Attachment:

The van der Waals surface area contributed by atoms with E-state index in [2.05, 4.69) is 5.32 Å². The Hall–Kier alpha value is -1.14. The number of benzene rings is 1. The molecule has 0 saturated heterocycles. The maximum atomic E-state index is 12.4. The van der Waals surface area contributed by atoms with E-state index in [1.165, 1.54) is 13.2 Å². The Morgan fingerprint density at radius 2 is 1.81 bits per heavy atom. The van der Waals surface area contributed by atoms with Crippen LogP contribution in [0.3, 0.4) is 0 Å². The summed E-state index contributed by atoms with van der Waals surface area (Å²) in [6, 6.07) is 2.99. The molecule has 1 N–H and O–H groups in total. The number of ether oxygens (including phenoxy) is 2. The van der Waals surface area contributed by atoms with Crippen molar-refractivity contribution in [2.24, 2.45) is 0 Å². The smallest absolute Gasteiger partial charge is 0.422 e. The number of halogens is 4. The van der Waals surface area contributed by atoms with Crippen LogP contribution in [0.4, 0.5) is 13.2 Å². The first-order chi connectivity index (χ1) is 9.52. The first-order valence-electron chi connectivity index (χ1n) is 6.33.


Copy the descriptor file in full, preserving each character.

The van der Waals surface area contributed by atoms with E-state index in [2.05, 4.69) is 5.32 Å². The Hall–Kier alpha value is -1.14. The number of benzene rings is 1. The molecule has 0 saturated heterocycles. The maximum atomic E-state index is 12.4. The van der Waals surface area contributed by atoms with E-state index in [1.165, 1.54) is 13.2 Å². The Morgan fingerprint density at radius 2 is 1.81 bits per heavy atom. The van der Waals surface area contributed by atoms with Crippen LogP contribution in [0.3, 0.4) is 0 Å². The summed E-state index contributed by atoms with van der Waals surface area (Å²) in [6, 6.07) is 2.99. The molecule has 1 N–H and O–H groups in total. The number of ether oxygens (including phenoxy) is 2. The van der Waals surface area contributed by atoms with Crippen molar-refractivity contribution in [2.24, 2.45) is 0 Å². The smallest absolute Gasteiger partial charge is 0.422 e. The number of halogens is 4. The van der Waals surface area contributed by atoms with Crippen LogP contribution in [0.4, 0.5) is 13.2 Å². The first-order chi connectivity index (χ1) is 9.52. The first-order valence-electron chi connectivity index (χ1n) is 6.33.